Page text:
Among the concerns? The injury risk of turbines spinning near people, the threat of tow ers being residential eyesores and the quality-of-life fear of flicker — the distraction of sunlight flashing off moving blades, like a strobe light that belongs in a nightclub.

“If technology changes,
 we’ll revisit this and see wheth er they can be more compati ble with residential zoning,” said Boyle, who is also chair man of urban studies and plan ning at Wayne State Universi ty.

Royal Oak’s ordinance, passed last year, is less restric tive, allowing wind turbines at twice the maximum permitted height for homes — about 60 feet — and up to 100 feet in oth er zoning districts, city plan ner Doug Hedges said. No resi dents have applied for a per mit, Hedges said.

Novi’s new ordinance might get final approval in May, Com munity Relations Director Sheryl Walsh said.

“If this goes through, it does allow for wind turbines in resi dential areas,” but the City Council likely will impose lim its, Walsh said.

A single, $20,000 wind tur bine could power a small home, “but you need an average wind all the time of at least 14 m.p.h.,” which in Michigan puts ideal sites at high eleva tions or along lake shores, said
 Donna Napolitano, co-owner of Mechanical Energy Systems in Canton.

Turbines in southeast Michigan can work in tandem with solar power to provide much of a home’s electricity, Napolitano said.

Schools are exempt from most local zoning, and some have installed turbines for en ergy

A 60-foot tower with a sin gle spinning blade was in stalled in 2001 at Seaholm High School in Birmingham. And a 30-foot Windspire — made in Manistee — is to have a ribbon cutting Tuesday at the Bir mingham Covington School in Bloomfield Hills, school offi cials said.

Oakland Schools Technical Campus in Clarkston is to have a $35,000 system of wind and solar installed in May, accord ing to Oak Electric contractors in Waterford.

Also getting turbines, as soon as this fall, are Cass Tech High School in Detroit, the Al len Park school district and Woodhaven-Brownstown pub lic schools, paid for by grants from a statewide surcharge on utility bills, said Emile Lauzza na, project director of Energy Works Michigan.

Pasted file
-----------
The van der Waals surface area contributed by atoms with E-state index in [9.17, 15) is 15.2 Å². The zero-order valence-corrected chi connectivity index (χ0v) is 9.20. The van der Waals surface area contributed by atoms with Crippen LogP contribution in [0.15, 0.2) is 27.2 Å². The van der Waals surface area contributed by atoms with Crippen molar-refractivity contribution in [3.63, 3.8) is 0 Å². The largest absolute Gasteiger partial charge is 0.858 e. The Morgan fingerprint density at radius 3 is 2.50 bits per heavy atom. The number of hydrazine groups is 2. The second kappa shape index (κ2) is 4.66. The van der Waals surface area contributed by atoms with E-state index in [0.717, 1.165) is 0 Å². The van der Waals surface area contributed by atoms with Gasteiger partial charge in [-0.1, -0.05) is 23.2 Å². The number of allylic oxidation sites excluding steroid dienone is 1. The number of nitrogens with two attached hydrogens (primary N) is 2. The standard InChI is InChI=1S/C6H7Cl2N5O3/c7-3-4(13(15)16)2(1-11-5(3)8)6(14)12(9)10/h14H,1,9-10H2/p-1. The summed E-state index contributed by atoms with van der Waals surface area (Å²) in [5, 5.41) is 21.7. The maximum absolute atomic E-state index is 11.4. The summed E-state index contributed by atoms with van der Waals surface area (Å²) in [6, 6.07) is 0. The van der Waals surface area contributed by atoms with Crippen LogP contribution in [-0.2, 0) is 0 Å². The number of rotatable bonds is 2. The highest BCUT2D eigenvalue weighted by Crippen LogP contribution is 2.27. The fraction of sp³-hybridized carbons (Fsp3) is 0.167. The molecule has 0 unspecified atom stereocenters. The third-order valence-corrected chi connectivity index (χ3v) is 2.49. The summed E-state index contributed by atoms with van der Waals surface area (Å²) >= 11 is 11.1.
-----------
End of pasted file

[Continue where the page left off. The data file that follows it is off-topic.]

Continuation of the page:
Lauzzana is to speak Wednesday at the Michigan Wind Energy Conference at Cobo Center in Detroit.

Thursday, April 1, 2010

Conference was informative on ALL THINGS GREEN!

A presentation at Wednesday's All Things Green event in Warren.

Macomb Chamber Hosts Energy Summit

The Macomb County Chamber hosted well over 100 people and a dozen exhibitors Wednesday at an "All Things Green" conference.

The event featured success stories on green technologies, case studies, educational opportunities, technological sessions, opportunities for entrepreneurship, funding opportunities and more.

GLITR Editor Matt Roush hosted a legislative panel featuring State Sen. Dennis Olshove, State Reps. Harold Haugh and Lesia Liss and Macomb County Commissioner Toni Moceri.

They said the state's partisan logjam remains a barrier to further renewable energy development, but freshman Reps. Haugh and Liss expressed optimism that the logjam may be breaking. Olshove also said the state must be careful to use only proven technologies in planning its energy future.

Case studies came from electric-hybrid powertrain developer ALTe LLC, LaFontaine Automotive Group, Meadowlark Builders, the Whitmore Lake schools and more.

Officials of the Engineering Society of Detroit also spoke on their work identifying opportunities in the green (renewables) and blue (water-based) economies in Michigan.

Justin Sutton of the Interstate Traveler LLC also presented his far-reaching proposal to use interstate highway rights-of-way for a solar-powered, hydrogen-burning train system, and Justin Palm of Macomb Township-based LumaSmart presented his company's LED lighting.